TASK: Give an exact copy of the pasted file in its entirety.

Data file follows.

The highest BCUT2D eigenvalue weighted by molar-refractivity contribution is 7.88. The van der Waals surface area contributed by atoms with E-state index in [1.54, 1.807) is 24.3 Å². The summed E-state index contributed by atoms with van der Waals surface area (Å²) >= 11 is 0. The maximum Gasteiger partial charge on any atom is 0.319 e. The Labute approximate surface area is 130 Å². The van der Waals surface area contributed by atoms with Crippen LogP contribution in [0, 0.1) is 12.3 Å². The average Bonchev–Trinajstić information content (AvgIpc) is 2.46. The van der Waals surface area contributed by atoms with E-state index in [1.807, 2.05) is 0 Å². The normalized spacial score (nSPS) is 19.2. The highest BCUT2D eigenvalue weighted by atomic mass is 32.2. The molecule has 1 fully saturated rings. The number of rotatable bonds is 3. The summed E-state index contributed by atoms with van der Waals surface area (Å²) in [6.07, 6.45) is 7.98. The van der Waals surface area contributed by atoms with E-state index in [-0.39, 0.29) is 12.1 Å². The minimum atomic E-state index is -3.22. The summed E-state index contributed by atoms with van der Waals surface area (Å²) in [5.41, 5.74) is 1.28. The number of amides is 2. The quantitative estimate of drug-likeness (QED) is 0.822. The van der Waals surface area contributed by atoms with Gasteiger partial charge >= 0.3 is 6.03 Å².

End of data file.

The highest BCUT2D eigenvalue weighted by molar-refractivity contribution is 7.88. The van der Waals surface area contributed by atoms with E-state index in [1.54, 1.807) is 24.3 Å². The summed E-state index contributed by atoms with van der Waals surface area (Å²) >= 11 is 0. The maximum Gasteiger partial charge on any atom is 0.319 e. The Labute approximate surface area is 130 Å². The van der Waals surface area contributed by atoms with Crippen LogP contribution in [0, 0.1) is 12.3 Å². The average Bonchev–Trinajstić information content (AvgIpc) is 2.46. The van der Waals surface area contributed by atoms with E-state index in [1.807, 2.05) is 0 Å². The normalized spacial score (nSPS) is 19.2. The highest BCUT2D eigenvalue weighted by atomic mass is 32.2. The molecule has 1 fully saturated rings. The number of rotatable bonds is 3. The summed E-state index contributed by atoms with van der Waals surface area (Å²) in [6.07, 6.45) is 7.98. The van der Waals surface area contributed by atoms with E-state index in [-0.39, 0.29) is 12.1 Å². The minimum atomic E-state index is -3.22. The summed E-state index contributed by atoms with van der Waals surface area (Å²) in [5.41, 5.74) is 1.28. The number of amides is 2. The quantitative estimate of drug-likeness (QED) is 0.822. The van der Waals surface area contributed by atoms with Gasteiger partial charge >= 0.3 is 6.03 Å².